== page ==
The first time I saw Naut was an animated gif floating around of an astronaut with bright red gloves and funny little legs bounding endlessly across a pink and purple desert, lightning crashing all around him. Even though it was just six seconds before it would loop, I must have stared at that gif for at least half an hour over the course of just a few days, bookmarking it to watch again and again, transfixed by how much I loved its look. I had no idea what the game was about, but I knew I needed to play it.
Even after playing Naut, it’s hard to pin down what it’s actually about; there’s no intro cutscene, no expository text, no tutorial to explain what you’re meant to do. The most you’ll find is on the game’s official site: “Is there life on Mars?” reads the tagline. “Wander around, drive through the desert, hear what the cosmos has to tell you.” That might sound vague, but there’s really no better way to describe what you’ll do in the game. You start the game as a “naut” on the porch of a house in the middle of the Martian desert with a classic Cadillac convertible parked out front. There’s a second naut who stands motionless beside you, an empty vessel reserved for a friend to join you in local co-op. Beacons of light dot the horizon like lighthouses to highlight other homes, each of which plays host to wiggling apparitions that speak in cryptic, detached phrases as you approach.
“Have a nice ride,” reads the game’s website.
I spoke with the game’s developers — Titouan Millet, Lucie Viatgé, and Tom Victor, three friends part of a larger collective of French developers called Klondike — over Skype to find out where Naut came from and what it all meant.
Naut was created last year during Jam Shaker’s Desert Bus Game Jam, tasking 20 people to make 10 games in 48 hours for charity. The theme for the event was “shelter” — a theme that didn’t necessarily translate to me initially in Naut as I journeyed alone across the endless, empty desert on my way to each beacon, avoiding lightning strikes and blindly navigating through nightfall’s harsh darkness. As Millet explained it though, that’s exactly the point.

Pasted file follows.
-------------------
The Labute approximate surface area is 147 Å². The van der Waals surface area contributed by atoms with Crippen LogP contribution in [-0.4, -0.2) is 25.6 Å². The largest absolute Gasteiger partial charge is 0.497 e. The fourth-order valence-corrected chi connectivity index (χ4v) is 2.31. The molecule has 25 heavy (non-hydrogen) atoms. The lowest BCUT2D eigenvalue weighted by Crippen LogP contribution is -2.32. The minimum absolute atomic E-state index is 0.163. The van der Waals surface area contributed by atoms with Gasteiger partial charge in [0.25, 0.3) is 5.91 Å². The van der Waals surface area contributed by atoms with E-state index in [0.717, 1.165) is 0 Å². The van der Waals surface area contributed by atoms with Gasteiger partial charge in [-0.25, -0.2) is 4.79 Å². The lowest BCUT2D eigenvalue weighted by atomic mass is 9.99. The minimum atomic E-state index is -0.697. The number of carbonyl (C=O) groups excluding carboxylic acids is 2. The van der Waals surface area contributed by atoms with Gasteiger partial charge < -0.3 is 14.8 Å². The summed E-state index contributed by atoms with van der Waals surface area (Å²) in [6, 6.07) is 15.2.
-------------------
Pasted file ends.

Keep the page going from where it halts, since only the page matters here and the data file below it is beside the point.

“We wanted to make [you feel] like you have to find shelter to protect you from the storm,” he said. Millet admitted that the time constraints of the game jam proved challenging, but still, as he expounded the concept, it became obvious that the team succeeded nonetheless; though the game makes no effort to direct you, seeking refuge from the elements and the overwhelming vastness of the landscape draws players toward the other houses naturally. “You feel very lonely because the world, the environment, that you can explore is very big compared to you as a character.”
It’s a sparse world, filled only with rocks and dust and a questionable sense of life, and approaching the other houses serves only to muddle things a little more. Floating above their front porches, the ghost nauts each warble enigmatic, often nonsensical phrases; sometimes these are nothing more than silly, comedic non sequiturs, but occasionally a line would jump out like, “The people I love the most in the world have told me the things that hurt me.”
“I preferred to talk about very human stuff, like a child could say,” Millet said. His goal was to establish a strange and mystical vibe while still keeping the dialogue very grounded.
“They say very regular stuff you could say on Earth with your friends or your family or with someone on the street. Well, maybe not [someone on the street],” he laughed. “I wrote them like very sad characters and I wanted the player to ask himself if they are actual ghosts or maybe the reflections of yourself, of your character, or maybe some people of the past or the future. But in the end, it’s really nothing. It adds something to the atmosphere of the game, I think.”